We found 1,304 SNPs associated with one or more liver markers at P < 1 × 10−7 across 42 genetic loci (Table 1 and Fig. 2). At 35 of these loci, one or more SNPs reached genome-wide significance (P < 1 × 10−8; Supplementary Table 6); at the other seven genetic loci, the top-ranking SNP reached genome-wide significance after further testing in an additional sample of 12,139 research participants (Supplementary Table 7). Regional plots for each of the genetic loci are shown in Supplementary Figures 1–3. Common variants at chromosome 8q24 were associated with both ALP and ALT, and variants at chromosome 19q13 were associated with both ALP and GGT, at P < 1 × 10−8. Sixteen loci associated with one liver marker at P < 10−8 showed additional associations with a second marker at P < 6 × 10−4 (corresponding to P < 0.05 after Bonferroni correction for testing 42 loci against two alternate liver markers; Supplementary Fig. 4 and Supplementary Table 8). The loci previously reported to be associated with liver markers in GWASs were replicated in the current study, except for variants at the ALDH2 locus reported in Japanese populations, which have low allele frequency in European populations10,11.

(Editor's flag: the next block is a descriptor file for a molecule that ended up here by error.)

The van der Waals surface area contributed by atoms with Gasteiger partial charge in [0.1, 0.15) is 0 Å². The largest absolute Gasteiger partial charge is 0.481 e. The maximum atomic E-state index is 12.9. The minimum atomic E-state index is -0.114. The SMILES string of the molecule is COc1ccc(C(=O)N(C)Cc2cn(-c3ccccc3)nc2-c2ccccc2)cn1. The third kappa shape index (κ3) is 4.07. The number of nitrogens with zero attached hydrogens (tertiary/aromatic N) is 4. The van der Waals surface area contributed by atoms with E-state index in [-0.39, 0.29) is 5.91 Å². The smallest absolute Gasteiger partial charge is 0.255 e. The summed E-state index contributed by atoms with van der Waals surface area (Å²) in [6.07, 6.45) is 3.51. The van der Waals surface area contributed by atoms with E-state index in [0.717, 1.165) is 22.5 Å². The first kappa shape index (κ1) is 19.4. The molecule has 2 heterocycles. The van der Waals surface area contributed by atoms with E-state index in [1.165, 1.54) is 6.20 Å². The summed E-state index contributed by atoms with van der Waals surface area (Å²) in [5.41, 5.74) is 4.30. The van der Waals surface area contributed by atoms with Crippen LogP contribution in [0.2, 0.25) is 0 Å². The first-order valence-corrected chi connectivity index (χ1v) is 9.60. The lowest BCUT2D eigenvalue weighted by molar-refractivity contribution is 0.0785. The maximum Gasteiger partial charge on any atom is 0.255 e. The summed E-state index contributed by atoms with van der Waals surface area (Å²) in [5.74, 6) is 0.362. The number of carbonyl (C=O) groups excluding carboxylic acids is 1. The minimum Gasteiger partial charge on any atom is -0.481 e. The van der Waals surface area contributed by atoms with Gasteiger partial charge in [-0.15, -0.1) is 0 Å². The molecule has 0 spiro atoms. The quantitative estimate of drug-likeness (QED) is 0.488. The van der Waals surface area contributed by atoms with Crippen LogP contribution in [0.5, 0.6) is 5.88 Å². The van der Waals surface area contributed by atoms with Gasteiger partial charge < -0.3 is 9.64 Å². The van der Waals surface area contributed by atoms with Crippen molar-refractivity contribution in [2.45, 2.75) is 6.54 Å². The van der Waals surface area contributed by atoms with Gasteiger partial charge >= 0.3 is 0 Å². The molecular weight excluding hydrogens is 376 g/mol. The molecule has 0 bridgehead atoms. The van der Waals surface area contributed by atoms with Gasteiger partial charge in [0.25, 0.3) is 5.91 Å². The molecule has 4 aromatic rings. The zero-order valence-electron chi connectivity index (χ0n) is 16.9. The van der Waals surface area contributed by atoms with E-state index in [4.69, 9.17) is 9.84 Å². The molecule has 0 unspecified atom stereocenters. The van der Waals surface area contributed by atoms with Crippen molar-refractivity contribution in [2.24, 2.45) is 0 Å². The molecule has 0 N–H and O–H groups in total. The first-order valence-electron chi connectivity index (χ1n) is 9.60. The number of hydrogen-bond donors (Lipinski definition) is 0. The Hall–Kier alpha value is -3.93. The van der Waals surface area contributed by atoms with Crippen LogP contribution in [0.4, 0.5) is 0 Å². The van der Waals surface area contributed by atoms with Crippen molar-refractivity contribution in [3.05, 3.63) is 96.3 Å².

We used coding variation, expression quantitative trait loci (eQTL) and GRAIL analyses to identify possible candidate genes at the 42 loci associated with liver enzymes (Table 1 and Supplementary Table 9). There are 19 nonsynonymous SNPs (nsSNPs) that are in linkage disequilibrium (LD) with one or more of the sentinel SNPs at r2 ≥ 0.5 in the HapMap phase II CEU data set12 (see URLs), representing a ~3.5-fold enrichment compared with the number expected under the null hypothesis (P = 0.004). We considered the gene containing the nsSNP to be a strong candidate when (i) the nsSNP and the sentinel SNPs were in LD (r2 > 0.5) and (ii) there was no evidence for heterogeneity of effect on phenotype. The genes with coding variants identified as candidates for mediating the observed associations with liver markers (Supplementary Table 10) encode proteins involved in biliary transport (ATP8B1)13, cell surface glycobiology, endoplasmic trafficking and susceptibility to gastrointestinal infection (FUT2 and GPLD1)14,15, carbohydrate and lipid metabolism, including susceptibility to type 2 diabetes (GCKR, HNF1A and SLC2A2)16–18 and inflammation as measured by circulating concentrations of C-reactive protein (CRP) (GCKR and HNF1A)19. Mutations in ATP8B1 are responsible for progressive familial intrahepatic cholestasis and are associated with high GGT concentrations20; the coding variant identified is predicted to be nonconservative (Supplementary Fig. 5). At chromosome 14q32, rs944002 is in LD (r2 = 0.86) with two nsSNPs in C14orf73, a gene strongly expressed in liver. C14orf73 has strong sequence homology with SEC6, a protein that interacts with the actin cytoskeleton and vesicle transport machinery21. Of the two nsSNPs reported in C14orf73, p.Arg77Trp is predicted to be a nonconservative change from a polar basic residue to a nonpolar hydrophobic residue (Supplementary Fig. 5).